Saturday, 18 October 2014

The Debt Trap

As I have mentioned previously my current role is only fixed term so I now need to start looking for a new job. I had an interview yesterday. I thought it went really well but I didn't get the role. In hindsight it was probably for the best. The role was perhaps a little beyond my experience and I think would have been very stressful. 

I have a very stressful career. I need to change profession. Yesterday after receiving the rejection, my mind became rather preoccupied in what I am going to do in the future and how things need to change. 

The problem is though is that my debt traps me. I am trapped to my debt and trapped to my desk. 

There is a particular field I would like to go into. I would be self-employed and I would certainly need to take a pay cut. On the face of it a pay cut is fine - long term I could cope earning less than I do now. The problem I have now though is that because of my debt I need to find at least £180 a month to pay my minimum repayments on my credit cards plus rent and food etc. 

If I had been sensible with my money I would not have any debt and I would have savings. Savings that I could use to live on while I retrain and build up a business. Instead my debt traps me in a career that I do not love. 

Yesterday evening I was seriously contemplating adding the fees for a course I want to do on my credit card, all £1,500 of it. I sat their weighing up the pros and cons. The sensible side of me knows that I should stay in the career I have because of the earning potential and realistically, on my current salary, I should be able to clear my debt in less than 2 years. However, the other side of me is thinking - I can't be in this career for another 2 years!!!!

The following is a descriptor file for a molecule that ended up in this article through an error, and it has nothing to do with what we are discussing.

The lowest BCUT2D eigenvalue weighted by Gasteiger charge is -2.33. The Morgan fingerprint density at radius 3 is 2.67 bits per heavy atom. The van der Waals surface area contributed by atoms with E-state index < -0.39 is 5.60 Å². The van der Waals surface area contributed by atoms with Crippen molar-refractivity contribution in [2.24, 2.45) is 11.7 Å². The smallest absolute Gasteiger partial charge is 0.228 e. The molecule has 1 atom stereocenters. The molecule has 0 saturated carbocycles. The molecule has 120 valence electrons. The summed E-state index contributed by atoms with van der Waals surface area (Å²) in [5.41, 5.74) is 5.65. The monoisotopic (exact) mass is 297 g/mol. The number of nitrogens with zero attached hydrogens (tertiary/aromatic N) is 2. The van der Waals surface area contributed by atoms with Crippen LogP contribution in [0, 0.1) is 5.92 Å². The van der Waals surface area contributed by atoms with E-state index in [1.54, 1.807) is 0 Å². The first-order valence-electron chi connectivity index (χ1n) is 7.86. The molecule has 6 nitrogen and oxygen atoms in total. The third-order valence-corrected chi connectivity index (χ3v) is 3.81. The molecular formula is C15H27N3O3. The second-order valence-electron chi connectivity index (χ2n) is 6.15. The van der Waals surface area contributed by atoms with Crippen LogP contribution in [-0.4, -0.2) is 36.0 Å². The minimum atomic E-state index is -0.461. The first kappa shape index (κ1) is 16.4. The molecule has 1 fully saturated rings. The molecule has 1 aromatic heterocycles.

Quite honestly, at this stage, I don't know what I am going to do. Part of me thinks adding £1,500 to my debt would make me happier but I know it is a crazy thing to do as this idea of mine could go spectacularly wrong and besides I really can't stand being in debt and increasing my debt would make me equally miserable. 

For now, I need to spend the next few weeks researching new opportunities for work whether in my current career or otherwise and continue paying down my debt. 

Do you feel trapped by your debt? How do you plan to become 

This is part of Financially Savvy Saturdays - remember to check it out!

*Image courtesy of 


  1. I'm not sure if you're single or not, but have you considered some of the more extreme ways to pay down debt? I agree - it totally feels like being trapped. So I just looked at it like a sentence to be served and signed up to work on cruise ships till I got rid of it. You have no living expenses and can just funnel each paycheck into paying off your debt. Then once it's gone, you can do what you want.

    1. No I have a partner so cruise ship type arrangment isn't suitable for me. On the other hand I know my partner would pay for our living expenses if I wanted to retrain and couldn't afford things but that doesn't quite sit well with me. I was single for a LONG time and am use to looking after myself. Cruise ship does sound fun though!

  2. Debt can make you feel like you are trapped. When I had large debts and wasn't really enjoying my job. I also felt trapped. Once we paid of our debt and I didn't "have to" work. Work was a lot more enjoyable. Anyway, I have no advice. Just wishing you the very best!

    1. Thanks any way. I know this is a decision for me to make - i just needed to rant!

  3. I don't have an easy answer for you -- it's a tough challenge for sure. I've had the "I hate this and want out" job before and can relate to how overwhelming it can feel. On the other side of the equation, two years can go surprisingly fast if you can distract yourself during. Whatever you decide, let this moment of feeling trapped burn into your memory -- it can be a pivotal moment in your life that keeps you from ever falling into debt again.

    Best of luck with whatever you choose.